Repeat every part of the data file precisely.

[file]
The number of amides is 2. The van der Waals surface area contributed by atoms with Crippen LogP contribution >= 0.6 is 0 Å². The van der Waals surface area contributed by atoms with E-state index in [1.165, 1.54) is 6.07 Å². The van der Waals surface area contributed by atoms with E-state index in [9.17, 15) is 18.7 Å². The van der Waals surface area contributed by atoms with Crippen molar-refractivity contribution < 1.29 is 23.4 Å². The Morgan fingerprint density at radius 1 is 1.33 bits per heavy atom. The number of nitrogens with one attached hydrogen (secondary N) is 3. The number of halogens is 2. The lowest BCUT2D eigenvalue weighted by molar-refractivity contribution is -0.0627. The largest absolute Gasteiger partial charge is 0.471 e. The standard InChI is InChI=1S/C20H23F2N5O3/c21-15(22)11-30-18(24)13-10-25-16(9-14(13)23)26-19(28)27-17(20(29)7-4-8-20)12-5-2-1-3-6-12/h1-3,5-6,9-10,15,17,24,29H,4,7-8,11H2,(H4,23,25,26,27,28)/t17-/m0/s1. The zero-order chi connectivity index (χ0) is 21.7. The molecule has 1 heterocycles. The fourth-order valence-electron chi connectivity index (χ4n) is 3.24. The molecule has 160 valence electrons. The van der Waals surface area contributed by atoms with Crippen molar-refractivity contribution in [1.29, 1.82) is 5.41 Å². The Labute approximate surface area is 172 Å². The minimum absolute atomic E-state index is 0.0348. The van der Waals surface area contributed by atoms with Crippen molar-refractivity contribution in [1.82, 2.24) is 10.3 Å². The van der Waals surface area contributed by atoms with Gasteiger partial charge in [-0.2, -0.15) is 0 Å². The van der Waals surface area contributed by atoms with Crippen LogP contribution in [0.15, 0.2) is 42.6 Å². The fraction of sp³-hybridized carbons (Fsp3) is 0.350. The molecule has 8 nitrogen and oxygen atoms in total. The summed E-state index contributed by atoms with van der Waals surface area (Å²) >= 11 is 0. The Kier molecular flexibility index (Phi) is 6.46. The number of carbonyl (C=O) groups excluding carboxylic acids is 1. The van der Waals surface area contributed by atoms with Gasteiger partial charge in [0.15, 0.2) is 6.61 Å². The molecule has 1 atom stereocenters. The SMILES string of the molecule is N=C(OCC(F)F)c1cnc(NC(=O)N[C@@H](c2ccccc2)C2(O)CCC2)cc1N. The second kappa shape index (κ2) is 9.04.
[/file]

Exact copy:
The number of amides is 2. The van der Waals surface area contributed by atoms with Crippen LogP contribution >= 0.6 is 0 Å². The van der Waals surface area contributed by atoms with E-state index in [1.165, 1.54) is 6.07 Å². The van der Waals surface area contributed by atoms with E-state index in [9.17, 15) is 18.7 Å². The van der Waals surface area contributed by atoms with Crippen molar-refractivity contribution < 1.29 is 23.4 Å². The Morgan fingerprint density at radius 1 is 1.33 bits per heavy atom. The number of nitrogens with one attached hydrogen (secondary N) is 3. The number of halogens is 2. The lowest BCUT2D eigenvalue weighted by molar-refractivity contribution is -0.0627. The largest absolute Gasteiger partial charge is 0.471 e. The standard InChI is InChI=1S/C20H23F2N5O3/c21-15(22)11-30-18(24)13-10-25-16(9-14(13)23)26-19(28)27-17(20(29)7-4-8-20)12-5-2-1-3-6-12/h1-3,5-6,9-10,15,17,24,29H,4,7-8,11H2,(H4,23,25,26,27,28)/t17-/m0/s1. The zero-order chi connectivity index (χ0) is 21.7. The molecule has 1 heterocycles. The fourth-order valence-electron chi connectivity index (χ4n) is 3.24. The molecule has 160 valence electrons. The van der Waals surface area contributed by atoms with Crippen molar-refractivity contribution in [1.29, 1.82) is 5.41 Å². The Labute approximate surface area is 172 Å². The minimum absolute atomic E-state index is 0.0348. The van der Waals surface area contributed by atoms with Crippen molar-refractivity contribution in [1.82, 2.24) is 10.3 Å². The van der Waals surface area contributed by atoms with Gasteiger partial charge in [-0.2, -0.15) is 0 Å². The van der Waals surface area contributed by atoms with Crippen LogP contribution in [0.15, 0.2) is 42.6 Å². The fraction of sp³-hybridized carbons (Fsp3) is 0.350. The molecule has 8 nitrogen and oxygen atoms in total. The summed E-state index contributed by atoms with van der Waals surface area (Å²) >= 11 is 0. The Kier molecular flexibility index (Phi) is 6.46. The number of carbonyl (C=O) groups excluding carboxylic acids is 1. The van der Waals surface area contributed by atoms with Gasteiger partial charge in [0.15, 0.2) is 6.61 Å². The molecule has 1 atom stereocenters. The SMILES string of the molecule is N=C(OCC(F)F)c1cnc(NC(=O)N[C@@H](c2ccccc2)C2(O)CCC2)cc1N. The second kappa shape index (κ2) is 9.04.